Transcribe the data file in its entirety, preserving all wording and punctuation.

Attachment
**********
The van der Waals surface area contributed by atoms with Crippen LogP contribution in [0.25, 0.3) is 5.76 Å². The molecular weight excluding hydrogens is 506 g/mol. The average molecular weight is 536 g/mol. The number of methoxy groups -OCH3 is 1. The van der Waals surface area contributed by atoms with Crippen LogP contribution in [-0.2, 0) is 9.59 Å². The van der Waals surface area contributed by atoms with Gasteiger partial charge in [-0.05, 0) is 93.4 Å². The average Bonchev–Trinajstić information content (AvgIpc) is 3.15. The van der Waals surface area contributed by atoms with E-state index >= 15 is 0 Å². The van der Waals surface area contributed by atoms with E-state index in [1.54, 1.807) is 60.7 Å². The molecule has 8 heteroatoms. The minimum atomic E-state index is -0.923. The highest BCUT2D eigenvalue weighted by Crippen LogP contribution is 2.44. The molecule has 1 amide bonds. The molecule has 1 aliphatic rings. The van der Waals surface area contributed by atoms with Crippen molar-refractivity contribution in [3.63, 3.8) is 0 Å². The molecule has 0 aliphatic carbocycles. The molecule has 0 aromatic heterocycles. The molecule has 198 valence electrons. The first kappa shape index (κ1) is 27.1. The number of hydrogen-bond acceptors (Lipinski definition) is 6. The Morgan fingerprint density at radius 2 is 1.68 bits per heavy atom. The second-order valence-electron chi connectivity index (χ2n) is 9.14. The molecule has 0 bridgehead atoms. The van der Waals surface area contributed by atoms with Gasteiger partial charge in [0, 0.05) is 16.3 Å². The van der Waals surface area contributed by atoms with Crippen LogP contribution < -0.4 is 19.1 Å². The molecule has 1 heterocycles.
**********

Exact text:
The van der Waals surface area contributed by atoms with Crippen LogP contribution in [0.25, 0.3) is 5.76 Å². The molecular weight excluding hydrogens is 506 g/mol. The average molecular weight is 536 g/mol. The number of methoxy groups -OCH3 is 1. The van der Waals surface area contributed by atoms with Crippen LogP contribution in [-0.2, 0) is 9.59 Å². The van der Waals surface area contributed by atoms with Gasteiger partial charge in [-0.05, 0) is 93.4 Å². The average Bonchev–Trinajstić information content (AvgIpc) is 3.15. The van der Waals surface area contributed by atoms with E-state index >= 15 is 0 Å². The van der Waals surface area contributed by atoms with E-state index in [1.54, 1.807) is 60.7 Å². The molecule has 8 heteroatoms. The minimum atomic E-state index is -0.923. The highest BCUT2D eigenvalue weighted by Crippen LogP contribution is 2.44. The molecule has 1 amide bonds. The molecule has 1 aliphatic rings. The van der Waals surface area contributed by atoms with Crippen molar-refractivity contribution in [3.63, 3.8) is 0 Å². The molecule has 0 aliphatic carbocycles. The molecule has 0 aromatic heterocycles. The molecule has 198 valence electrons. The first kappa shape index (κ1) is 27.1. The number of hydrogen-bond acceptors (Lipinski definition) is 6. The Morgan fingerprint density at radius 2 is 1.68 bits per heavy atom. The second-order valence-electron chi connectivity index (χ2n) is 9.14. The molecule has 0 bridgehead atoms. The van der Waals surface area contributed by atoms with Gasteiger partial charge in [0, 0.05) is 16.3 Å². The van der Waals surface area contributed by atoms with Crippen LogP contribution < -0.4 is 19.1 Å². The molecule has 1 heterocycles.